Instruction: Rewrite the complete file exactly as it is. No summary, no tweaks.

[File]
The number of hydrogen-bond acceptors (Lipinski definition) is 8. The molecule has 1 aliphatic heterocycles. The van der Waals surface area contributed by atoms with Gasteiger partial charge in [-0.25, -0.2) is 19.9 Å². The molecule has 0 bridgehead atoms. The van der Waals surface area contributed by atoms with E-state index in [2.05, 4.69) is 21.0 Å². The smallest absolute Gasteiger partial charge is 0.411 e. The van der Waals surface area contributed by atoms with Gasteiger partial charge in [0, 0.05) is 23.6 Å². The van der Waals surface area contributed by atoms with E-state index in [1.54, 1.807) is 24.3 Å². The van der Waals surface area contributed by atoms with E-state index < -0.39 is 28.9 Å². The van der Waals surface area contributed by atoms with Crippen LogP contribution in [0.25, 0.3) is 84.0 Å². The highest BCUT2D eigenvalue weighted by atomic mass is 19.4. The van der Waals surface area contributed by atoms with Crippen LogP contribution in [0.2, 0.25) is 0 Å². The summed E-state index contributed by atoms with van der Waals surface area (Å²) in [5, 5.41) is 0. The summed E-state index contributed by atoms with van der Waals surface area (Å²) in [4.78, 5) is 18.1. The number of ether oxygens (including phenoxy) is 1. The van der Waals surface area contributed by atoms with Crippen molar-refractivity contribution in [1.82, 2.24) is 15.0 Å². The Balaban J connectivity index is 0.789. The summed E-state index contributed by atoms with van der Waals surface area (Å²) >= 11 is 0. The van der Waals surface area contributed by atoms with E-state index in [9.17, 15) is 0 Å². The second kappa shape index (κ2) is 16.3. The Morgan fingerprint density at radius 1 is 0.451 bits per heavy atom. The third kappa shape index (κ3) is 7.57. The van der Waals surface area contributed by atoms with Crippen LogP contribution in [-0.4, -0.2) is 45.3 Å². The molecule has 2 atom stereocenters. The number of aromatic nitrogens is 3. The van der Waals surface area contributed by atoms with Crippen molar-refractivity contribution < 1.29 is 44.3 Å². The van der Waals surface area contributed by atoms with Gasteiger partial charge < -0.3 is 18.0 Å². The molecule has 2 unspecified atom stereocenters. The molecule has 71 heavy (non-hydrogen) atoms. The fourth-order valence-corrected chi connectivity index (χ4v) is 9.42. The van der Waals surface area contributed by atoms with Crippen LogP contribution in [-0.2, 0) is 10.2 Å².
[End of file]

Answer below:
The number of hydrogen-bond acceptors (Lipinski definition) is 8. The molecule has 1 aliphatic heterocycles. The van der Waals surface area contributed by atoms with Gasteiger partial charge in [-0.25, -0.2) is 19.9 Å². The molecule has 0 bridgehead atoms. The van der Waals surface area contributed by atoms with E-state index in [2.05, 4.69) is 21.0 Å². The smallest absolute Gasteiger partial charge is 0.411 e. The van der Waals surface area contributed by atoms with Gasteiger partial charge in [0, 0.05) is 23.6 Å². The van der Waals surface area contributed by atoms with E-state index in [1.54, 1.807) is 24.3 Å². The van der Waals surface area contributed by atoms with E-state index < -0.39 is 28.9 Å². The van der Waals surface area contributed by atoms with Crippen LogP contribution in [0.25, 0.3) is 84.0 Å². The highest BCUT2D eigenvalue weighted by atomic mass is 19.4. The van der Waals surface area contributed by atoms with Crippen LogP contribution in [0.2, 0.25) is 0 Å². The summed E-state index contributed by atoms with van der Waals surface area (Å²) in [5, 5.41) is 0. The summed E-state index contributed by atoms with van der Waals surface area (Å²) in [4.78, 5) is 18.1. The number of ether oxygens (including phenoxy) is 1. The van der Waals surface area contributed by atoms with Crippen molar-refractivity contribution in [1.82, 2.24) is 15.0 Å². The Balaban J connectivity index is 0.789. The summed E-state index contributed by atoms with van der Waals surface area (Å²) >= 11 is 0. The van der Waals surface area contributed by atoms with E-state index in [9.17, 15) is 0 Å². The second kappa shape index (κ2) is 16.3. The Morgan fingerprint density at radius 1 is 0.451 bits per heavy atom. The third kappa shape index (κ3) is 7.57. The van der Waals surface area contributed by atoms with Crippen LogP contribution in [-0.4, -0.2) is 45.3 Å². The molecule has 2 atom stereocenters. The number of aromatic nitrogens is 3. The van der Waals surface area contributed by atoms with Crippen molar-refractivity contribution < 1.29 is 44.3 Å². The van der Waals surface area contributed by atoms with Gasteiger partial charge < -0.3 is 18.0 Å². The molecule has 2 unspecified atom stereocenters. The molecule has 71 heavy (non-hydrogen) atoms. The fourth-order valence-corrected chi connectivity index (χ4v) is 9.42. The van der Waals surface area contributed by atoms with Crippen LogP contribution in [-0.2, 0) is 10.2 Å².